“An interview gives scope for self-explanation but even so is never entirely satisfactory. Some automatic ‘acting’ raises my voice a tone or two. I try to be perfectly lucid and to ‘tell the truth’ but seem only to approximate the honesty with which I speak to myself. Sometimes, if the interviewer is skillful and intuitive enough to ask evocative questions, I find myself saying what I have never said before and did not know that I knew. At best, an interview is a kind of intimacy — the kind that two congenial strangers might enjoy during a night of bus travel, knowing that they will part forever in the morning. In this sense, an interviewer and I weave between us a narrative to which we both appear to be equally loyal. But we are not. We entertain hidden agendas while we chat. Our composite narrator evaporates when we say good-bye. I am left with my thoughts; the interview cuts and trims a scenario to fit publication. All this interesting communication goes on in an exciting atmosphere. What is essentially a mutual seduction takes place, a seduction that leaves the person interviewed abandoned and the interviewer pregnant with a tale.
“When I write about myself, I ‘interview’ myself. There is a gap between the life I have lived and live, and the life I write. Partly this is the inevitable gap between experience and expression, partly what I make by deliberate choice. I am as honest as I can be about what I write — that is a moral imperative — but I ‘retain my reticences’: I omit, abbreviate, abridge and retrench. The keep of my castle remains private.”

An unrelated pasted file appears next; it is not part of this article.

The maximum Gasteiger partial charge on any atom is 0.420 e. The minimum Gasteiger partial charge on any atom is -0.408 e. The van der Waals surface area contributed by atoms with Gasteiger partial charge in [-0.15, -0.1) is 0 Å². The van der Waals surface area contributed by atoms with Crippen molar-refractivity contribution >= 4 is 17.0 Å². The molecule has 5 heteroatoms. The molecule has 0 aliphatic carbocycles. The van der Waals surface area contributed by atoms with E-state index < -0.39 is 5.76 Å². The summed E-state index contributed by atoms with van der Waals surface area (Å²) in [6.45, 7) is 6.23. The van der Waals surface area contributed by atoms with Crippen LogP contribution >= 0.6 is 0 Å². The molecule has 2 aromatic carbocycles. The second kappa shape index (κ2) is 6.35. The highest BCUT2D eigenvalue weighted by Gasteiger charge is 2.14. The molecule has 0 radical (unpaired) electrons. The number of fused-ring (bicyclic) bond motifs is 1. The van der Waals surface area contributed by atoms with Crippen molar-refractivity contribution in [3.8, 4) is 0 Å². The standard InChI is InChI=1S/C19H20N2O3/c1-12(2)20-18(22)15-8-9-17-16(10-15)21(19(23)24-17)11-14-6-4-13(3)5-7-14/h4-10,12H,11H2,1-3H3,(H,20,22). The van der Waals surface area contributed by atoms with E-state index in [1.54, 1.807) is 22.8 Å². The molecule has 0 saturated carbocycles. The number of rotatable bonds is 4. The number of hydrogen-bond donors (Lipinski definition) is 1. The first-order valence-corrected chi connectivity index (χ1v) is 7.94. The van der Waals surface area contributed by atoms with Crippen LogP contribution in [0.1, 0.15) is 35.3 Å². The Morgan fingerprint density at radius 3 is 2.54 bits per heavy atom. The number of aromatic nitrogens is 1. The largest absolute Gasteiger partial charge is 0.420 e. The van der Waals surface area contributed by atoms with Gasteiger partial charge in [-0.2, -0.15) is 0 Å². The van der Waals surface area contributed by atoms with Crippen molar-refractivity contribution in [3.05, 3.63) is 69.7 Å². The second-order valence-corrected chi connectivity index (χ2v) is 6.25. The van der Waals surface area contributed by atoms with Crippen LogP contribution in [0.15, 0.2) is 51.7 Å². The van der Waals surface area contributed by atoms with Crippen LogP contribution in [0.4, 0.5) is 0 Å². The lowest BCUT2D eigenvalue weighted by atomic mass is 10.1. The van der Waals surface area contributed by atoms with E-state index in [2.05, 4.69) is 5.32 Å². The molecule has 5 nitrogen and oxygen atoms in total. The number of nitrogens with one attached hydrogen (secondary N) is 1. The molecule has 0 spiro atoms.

I’m reading Rebecca Solnit, a San Francisco writer, historian and activist, whose book “The Faraway Nearby” is a study of story, her story, her mother’s story, our collective stories. She argues that sometimes we aren’t telling the stories, but the stories are telling us how to love and hate, to see or be blind. To be free, Solnit says one must learn to hear the stories, to question them.
I’ve read essays of hers that address Big Issues like climate change, but what I want to share are her sentences that examine the intimate and hurtful relationship with her mother. Why? Because it’s a cautionary tale that casts a long shadow, a darkness that reaches to the edges of my own story as daughter and mother. In “The Faraway Nearby” Solnit writes:
My story is a variation on one I’ve heard from many women over the years, of the mother who gave herself away to everyone or someone and tried to get herself back from a daughter… For mothers, some mothers, my mother, daughters are division and sons are multiplication; the former reduce them, fracture them, take from them, the latter augment and enhance. My mother, who would light up at the thought that my brothers were handsome, rankled at the idea that I might be nice-looking. The queen’s envy of Snow White is deadly. It’s based on the desire to be the most beautiful of all, and it raises the question of whose admiration she needs and what she thinks Snow White is competing for, this child whose beauty is an affliction. At the back of this drama between women are men, the men for whom the queen wants to be beautiful, the men whose attention is the arbiter of worth and worthlessness. There was nothing I could do, because there was nothing I had done; it was not my actions that triggered her fury, but my very being, my gender, my appearance, and my nonbeing — my failure to be the miracle of her completion and to be instead her division.